While some types of debt, like a home mortgage, can help you build long-term wealth when managed wisely, being deeply in debt can feel stressful and overwhelming. Luckily, it is possible to get out of debt. It won't happen overnight — it will take time, planning, and maybe some professional help, but paying off your debt is possible.
Following these steps can help you get out of debt, remain debt-free in the future, and build good credit for the long haul:
List Everything You Owe
In order to pay off your debt, you need to know exactly how much you owe:
- Make a list of all your debts. Include your mortgage, vehicle loans, student loans, other types of loans, accounts in collection and credit cards.
- For loans, note your interest rate and monthly payment.
- For credit cards, note your interest rate and the minimum monthly payment.
Add your monthly loan payments and minimum credit card payments to determine the minimum amount you owe each month.
If you're unsure of all the accounts you may have open, especially those that might be in collections, you can check your free credit report. It will show what creditors are currently reporting to the credit bureau, including your most-recently reported balances and contact information for the accounts. (Your banks and credit card issuers will have the most up-to-date information.)
The total you come up with is the minimum amount you need to pay every month simply to stay current on your debt. However, if that's all you pay toward your debt on a monthly basis, it will be nearly impossible to pay off all your debt.
Decide How Much You Can Pay Each Month
In order to work toward getting out of debt, there are a few more important steps you need to take. Make another list. On this one, include all of your non-debt monthly expenses, such as groceries, cell phone bill, utilities, gas for your car, rent, entertainment, clothing, etc.
Some of these amounts can vary from month to month, so it's a good idea to take the average of several months. For example, to get an average for your electricity bill, add up the total from six months' worth of bills and then divide the sum by six. That's your average electricity cost for the past six months.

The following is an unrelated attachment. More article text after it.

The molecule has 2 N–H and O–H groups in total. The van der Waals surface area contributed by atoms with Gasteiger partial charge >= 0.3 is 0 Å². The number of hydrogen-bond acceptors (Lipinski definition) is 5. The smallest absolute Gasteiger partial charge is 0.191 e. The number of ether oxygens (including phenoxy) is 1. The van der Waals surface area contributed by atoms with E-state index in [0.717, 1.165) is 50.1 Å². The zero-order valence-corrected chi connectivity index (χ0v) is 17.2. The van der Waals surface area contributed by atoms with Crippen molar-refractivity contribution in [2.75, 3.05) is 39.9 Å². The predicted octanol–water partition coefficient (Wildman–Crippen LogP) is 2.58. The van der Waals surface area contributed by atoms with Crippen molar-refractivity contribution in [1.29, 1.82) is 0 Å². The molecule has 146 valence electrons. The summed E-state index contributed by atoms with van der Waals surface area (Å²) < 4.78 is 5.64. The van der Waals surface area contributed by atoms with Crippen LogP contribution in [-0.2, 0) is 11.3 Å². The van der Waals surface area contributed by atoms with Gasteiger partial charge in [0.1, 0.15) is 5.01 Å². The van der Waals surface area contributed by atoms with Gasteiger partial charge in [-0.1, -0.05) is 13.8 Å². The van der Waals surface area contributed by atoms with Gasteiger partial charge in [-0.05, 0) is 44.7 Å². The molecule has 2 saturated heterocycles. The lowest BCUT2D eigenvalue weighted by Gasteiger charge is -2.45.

This list represents basic expenses that you must pay every month. Now, compare this amount to your monthly income. Consider only the money you have left after paying taxes and other salary withholdings — your "take-home pay" or "monthly net income." Subtract these total expenses from your monthly income.
If the amount you have left over after paying these necessary bills is less than the amount you need to put toward your debt, you'll need to take action. You may choose to:
- Reconsider your expenses and look for opportunities to spend less. For example, if you dine out a lot, cutting back could save money that you can put toward paying off debt.
- Consider debt consolidation. A debt consolidation loan allows you to compile multiple high-interest debts, like credit card balances, into a single lower-interest debt. While debt consolidation can't lower the principal of what you owe, it can reduce the total amount of interest you'll pay over the life of the debt. Reducing interest expenses may make it easier for you to put more money toward paying down the principal of the debt.
- Increase your income so you have more money to put toward your debt. You might get a second job, sell some things you don't need or look for a job that pays more.
If the amount left over after paying basic expenses is more than the minimum amount you need to put toward your debt, decide how much additional money you would like to set aside to pay down your debt each month. Remember, the more you can pay above the minimum, the faster you'll be able to pay off your debt.